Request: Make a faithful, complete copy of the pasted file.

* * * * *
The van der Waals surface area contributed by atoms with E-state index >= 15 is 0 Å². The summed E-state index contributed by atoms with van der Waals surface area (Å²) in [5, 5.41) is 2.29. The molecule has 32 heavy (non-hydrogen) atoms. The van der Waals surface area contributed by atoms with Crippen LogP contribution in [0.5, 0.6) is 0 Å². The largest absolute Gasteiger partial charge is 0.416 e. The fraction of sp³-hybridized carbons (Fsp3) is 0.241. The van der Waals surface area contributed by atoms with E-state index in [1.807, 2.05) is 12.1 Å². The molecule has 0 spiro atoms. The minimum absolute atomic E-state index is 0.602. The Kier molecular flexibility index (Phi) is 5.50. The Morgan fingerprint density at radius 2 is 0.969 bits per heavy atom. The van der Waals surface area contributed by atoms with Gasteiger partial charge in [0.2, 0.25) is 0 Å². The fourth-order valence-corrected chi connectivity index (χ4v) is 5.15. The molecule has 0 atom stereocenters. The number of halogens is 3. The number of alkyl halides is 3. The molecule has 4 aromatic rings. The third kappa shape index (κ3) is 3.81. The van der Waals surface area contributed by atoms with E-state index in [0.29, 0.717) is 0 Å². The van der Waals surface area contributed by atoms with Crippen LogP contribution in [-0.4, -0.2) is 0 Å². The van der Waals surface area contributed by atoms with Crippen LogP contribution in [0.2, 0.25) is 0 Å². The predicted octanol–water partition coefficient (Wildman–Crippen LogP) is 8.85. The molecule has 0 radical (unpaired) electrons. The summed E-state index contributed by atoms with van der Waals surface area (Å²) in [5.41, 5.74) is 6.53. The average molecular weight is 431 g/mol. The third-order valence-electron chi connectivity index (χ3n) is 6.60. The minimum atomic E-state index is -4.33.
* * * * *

The van der Waals surface area contributed by atoms with E-state index >= 15 is 0 Å². The summed E-state index contributed by atoms with van der Waals surface area (Å²) in [5, 5.41) is 2.29. The molecule has 32 heavy (non-hydrogen) atoms. The van der Waals surface area contributed by atoms with Crippen LogP contribution in [0.5, 0.6) is 0 Å². The largest absolute Gasteiger partial charge is 0.416 e. The fraction of sp³-hybridized carbons (Fsp3) is 0.241. The van der Waals surface area contributed by atoms with E-state index in [1.807, 2.05) is 12.1 Å². The molecule has 0 spiro atoms. The minimum absolute atomic E-state index is 0.602. The Kier molecular flexibility index (Phi) is 5.50. The Morgan fingerprint density at radius 2 is 0.969 bits per heavy atom. The van der Waals surface area contributed by atoms with Gasteiger partial charge in [0.2, 0.25) is 0 Å². The fourth-order valence-corrected chi connectivity index (χ4v) is 5.15. The molecule has 0 atom stereocenters. The number of halogens is 3. The number of alkyl halides is 3. The molecule has 4 aromatic rings. The third kappa shape index (κ3) is 3.81. The van der Waals surface area contributed by atoms with E-state index in [0.29, 0.717) is 0 Å². The van der Waals surface area contributed by atoms with Crippen LogP contribution in [-0.4, -0.2) is 0 Å². The van der Waals surface area contributed by atoms with Crippen LogP contribution in [0.2, 0.25) is 0 Å². The predicted octanol–water partition coefficient (Wildman–Crippen LogP) is 8.85. The molecule has 0 radical (unpaired) electrons. The summed E-state index contributed by atoms with van der Waals surface area (Å²) in [5.41, 5.74) is 6.53. The average molecular weight is 431 g/mol. The third-order valence-electron chi connectivity index (χ3n) is 6.60. The minimum atomic E-state index is -4.33.